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The Young Quills Award by Elizabeth Hawksley

June 21, 2013

Swindells  In 1906, The Historical Association was set up ‘to support the study and enjoyment of history.’ And in 2010, it inaugurated the Young Quills Award for children’s historical fiction. There are two sections: Primary and Secondary. The award is unusual in that the young people themselves nominate, review and short-list the historical novels they have enjoyed and only then do the adult judges get involved with the final decisions.

The Historical Novel Society has reviewed all the short-listed books for 2012. I myself reviewed two books in the Secondary section. The first was A Skull in Shadow’s Lane by Robert Swindells.

1946, England. Jinty, age eleven, and her ten-year-old brother, Josh, live in the sleepy village of Coney Cley where nothing ever happens. Or so they think – until they decide to explore Shadows Lane and the abandoned Cornflower Cottage, which is rumoured to be haunted. But it isn’t until they see a living skull in an upstairs window that they realize the rumours are true.

Paul Bluet, a traumatized man returned from the death camps is camping out in the cottage. He is right to be scared; an ex-camp guard on the run has just recognized him ….  

I read this book at a sitting and couldn’t put it down. The period detail is convincing without being intrusive. And the post-war mindset is just right, too. For example, the more formal relationships between pupils and teachers are nicely caught; not to mention the greater freedom for children – no health and safety concerns in evidence! Historically, it showed both the austerities of post-war Britain, as well as the darker side of war.

M GleitzmanMy second book was Morris Gleitzman’s After.

It opens in 1945, in Poland. The Germans are in retreat but Nazi death squads are still hunting down Jews. Thirteen-year-old Felix is in hiding, protected by Gabriek, a Pole who occasionally works with the partisans. When Gabriek disappears, Felix goes in search of the partisans hiding in the forest. Will they take him in, or will they kill him?

Felix’s parents have been taken to a death camp; he has seen people beaten, brutalized and murdered; he is in great danger himself, yet, somehow, he manages to retain his basic human decency and hold onto hope.

He learns that in a situation where humanity is stripped down to the bone, when all that’s left is your name, you must choose whether you will be a kind and decent human being, even in such horrific circumstances, or someone who can only feel hatred – a destroyer. Felix chooses to be a ‘mending person’.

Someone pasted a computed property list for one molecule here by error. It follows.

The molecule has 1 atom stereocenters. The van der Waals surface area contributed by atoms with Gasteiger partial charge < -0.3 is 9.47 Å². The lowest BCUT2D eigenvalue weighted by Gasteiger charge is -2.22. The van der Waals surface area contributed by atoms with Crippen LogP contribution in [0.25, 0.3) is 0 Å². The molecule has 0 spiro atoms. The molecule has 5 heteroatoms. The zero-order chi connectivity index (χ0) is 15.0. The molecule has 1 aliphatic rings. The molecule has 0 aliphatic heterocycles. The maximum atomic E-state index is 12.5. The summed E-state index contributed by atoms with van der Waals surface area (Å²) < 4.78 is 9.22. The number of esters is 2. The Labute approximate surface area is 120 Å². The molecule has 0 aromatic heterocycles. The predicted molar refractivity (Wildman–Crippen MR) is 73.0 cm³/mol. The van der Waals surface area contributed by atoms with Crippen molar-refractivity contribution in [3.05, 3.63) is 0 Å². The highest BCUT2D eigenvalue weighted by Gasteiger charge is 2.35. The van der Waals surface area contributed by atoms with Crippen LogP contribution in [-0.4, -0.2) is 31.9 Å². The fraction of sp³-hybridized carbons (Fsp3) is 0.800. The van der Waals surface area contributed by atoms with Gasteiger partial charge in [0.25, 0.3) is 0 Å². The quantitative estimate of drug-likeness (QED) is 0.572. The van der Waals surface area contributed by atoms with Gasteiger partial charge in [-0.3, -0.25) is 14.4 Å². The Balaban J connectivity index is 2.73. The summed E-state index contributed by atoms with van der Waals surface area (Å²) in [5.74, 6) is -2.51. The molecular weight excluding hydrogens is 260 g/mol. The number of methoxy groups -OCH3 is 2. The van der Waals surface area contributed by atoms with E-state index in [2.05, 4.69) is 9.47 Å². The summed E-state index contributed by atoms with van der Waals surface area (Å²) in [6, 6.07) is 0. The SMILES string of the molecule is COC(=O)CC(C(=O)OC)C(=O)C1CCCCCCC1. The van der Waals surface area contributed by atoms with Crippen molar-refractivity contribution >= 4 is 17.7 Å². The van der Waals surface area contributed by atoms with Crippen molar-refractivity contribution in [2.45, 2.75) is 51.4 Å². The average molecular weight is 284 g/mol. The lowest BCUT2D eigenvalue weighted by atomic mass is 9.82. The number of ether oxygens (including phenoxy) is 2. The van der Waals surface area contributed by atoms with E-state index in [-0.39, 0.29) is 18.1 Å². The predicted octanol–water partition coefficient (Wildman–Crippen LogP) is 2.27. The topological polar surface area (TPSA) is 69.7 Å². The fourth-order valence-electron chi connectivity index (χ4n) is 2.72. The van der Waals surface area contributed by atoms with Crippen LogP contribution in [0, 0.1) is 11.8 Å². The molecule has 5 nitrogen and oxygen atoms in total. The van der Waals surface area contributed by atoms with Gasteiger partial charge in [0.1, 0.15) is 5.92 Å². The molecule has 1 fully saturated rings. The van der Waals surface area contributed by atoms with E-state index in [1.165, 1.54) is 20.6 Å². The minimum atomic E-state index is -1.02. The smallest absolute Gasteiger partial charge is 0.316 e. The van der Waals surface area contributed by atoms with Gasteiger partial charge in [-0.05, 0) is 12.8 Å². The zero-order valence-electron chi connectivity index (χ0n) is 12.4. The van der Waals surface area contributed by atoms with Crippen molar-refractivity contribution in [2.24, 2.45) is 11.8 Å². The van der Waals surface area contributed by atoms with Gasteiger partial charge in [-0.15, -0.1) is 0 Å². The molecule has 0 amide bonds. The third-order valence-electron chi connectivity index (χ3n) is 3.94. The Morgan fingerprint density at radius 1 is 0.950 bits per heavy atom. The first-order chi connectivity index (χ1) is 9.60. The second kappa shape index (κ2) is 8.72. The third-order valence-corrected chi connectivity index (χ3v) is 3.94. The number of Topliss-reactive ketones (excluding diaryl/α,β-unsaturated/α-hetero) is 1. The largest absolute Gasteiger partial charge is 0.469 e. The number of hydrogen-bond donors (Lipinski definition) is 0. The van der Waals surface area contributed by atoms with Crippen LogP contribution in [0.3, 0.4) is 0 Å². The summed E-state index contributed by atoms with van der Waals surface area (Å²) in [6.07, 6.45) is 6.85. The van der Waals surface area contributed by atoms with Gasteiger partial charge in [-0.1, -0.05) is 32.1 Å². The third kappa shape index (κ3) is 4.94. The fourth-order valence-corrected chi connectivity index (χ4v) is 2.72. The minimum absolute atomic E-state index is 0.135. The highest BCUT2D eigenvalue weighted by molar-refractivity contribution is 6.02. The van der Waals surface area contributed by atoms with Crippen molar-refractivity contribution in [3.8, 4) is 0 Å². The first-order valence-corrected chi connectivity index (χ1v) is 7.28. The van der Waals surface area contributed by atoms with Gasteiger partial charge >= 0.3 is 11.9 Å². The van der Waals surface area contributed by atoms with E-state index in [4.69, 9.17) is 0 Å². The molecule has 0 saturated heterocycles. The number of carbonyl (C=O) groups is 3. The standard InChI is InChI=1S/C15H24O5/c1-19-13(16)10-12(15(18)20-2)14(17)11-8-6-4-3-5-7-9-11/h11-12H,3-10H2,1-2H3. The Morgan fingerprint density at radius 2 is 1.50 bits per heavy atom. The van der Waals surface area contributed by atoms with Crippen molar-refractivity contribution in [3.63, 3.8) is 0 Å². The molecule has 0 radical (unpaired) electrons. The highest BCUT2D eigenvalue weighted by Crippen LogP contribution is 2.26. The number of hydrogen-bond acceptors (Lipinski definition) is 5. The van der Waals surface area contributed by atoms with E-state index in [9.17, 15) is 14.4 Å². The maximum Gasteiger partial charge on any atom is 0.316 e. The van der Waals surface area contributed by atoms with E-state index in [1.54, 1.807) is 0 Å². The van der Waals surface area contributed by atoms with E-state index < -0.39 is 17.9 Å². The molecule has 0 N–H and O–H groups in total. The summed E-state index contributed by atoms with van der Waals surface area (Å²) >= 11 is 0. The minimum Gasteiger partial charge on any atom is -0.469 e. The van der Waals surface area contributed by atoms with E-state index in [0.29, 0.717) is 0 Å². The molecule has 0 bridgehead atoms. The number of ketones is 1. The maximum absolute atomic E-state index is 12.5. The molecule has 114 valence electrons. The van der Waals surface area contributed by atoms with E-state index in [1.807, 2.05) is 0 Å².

I was gripped by this book; it was inspiring and it also moved me to tears.

In theMitchelhill Primary section, I reviewed The Road to London, by Barbara Mitchelhill.

It opens in 1598. Thirteen-year-old Thomas Munmore, a cobbler’s son living in Stratford-upon-Avon, longs to be an actor.

When he’s forced to flee after being caught poaching, he makes for London with his friend, Alice. But things do not work out as planned. Far from being a city whose streets are paved with gold, as Thomas believes, Elizabethan London is dirty and dangerous. Thomas manages to get work with the Lord Chamberlain’s Men theatre company but then he and Alice find themselves caught up in a treasonous plot to kill the queen….

Road to London is a terrific read, and doesn’t pull its punches about Elizabethan London. It’s a filthy, smelly, and dangerous place, there are few provisions to help those in need; justice is skewed in favour of the rich, and starvation is an everyday reality. Nobody cares whether Thomas or Alice live or die.

 

Finally, I reviewed The Great Escape by Megan Rix, set in the summer of 1939. Robert Edwards, aged twelve, and his nine-year-old sister, Lucy, live in London. They have three pets: a collie, Rose, once a sheepdog on a farm in Devon; Buster, a lively Jack Russell terrier; and a ginger and white cat called Tiger.

M Rix

When war breaks out, Robert and Lucy are evacuated to their grandmother in Devon, and the three pets go to some neighbours, the Harrises, to be looked after. But Mr Harris resents their arrival and drags them to the local animal shelter to be put down – along with three-quarters of a million other pets. Tiger smells danger and escapes and, in the ensuing fracas, Buster and Rose escape as well. But where will they be safe?

I thoroughly enjoyed this heart-warming book. I learnt a lot about how animals were treated during WW2, and about what they themselves contributed towards the war effort. Everyone is tested. Robert and Lucy must cope with new and difficult circumstances. Their granny is suffering from mild dementia and can’t look after them; Robert’s teacher is sadistic; and there’s a spiteful girl at Lucy’s new school.

The animals, too, have much to learn as Rose takes them on the long and dangerous journey to the farm in Devon, the only other home she remembers.

So, four very different books, all of them very readable, without dumbing down the history in any way.

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One Comment leave one →
  1. Megg Nicol permalink
    June 25, 2013 7:52 pm

    It is wonderful to read some of the imaginative writing that Burdett-Coutts 3rd Year have come up with….’Song of Siger’ had me guessing….and then I realised in the last line what kind of big cat Sami was talking about. Very clever!

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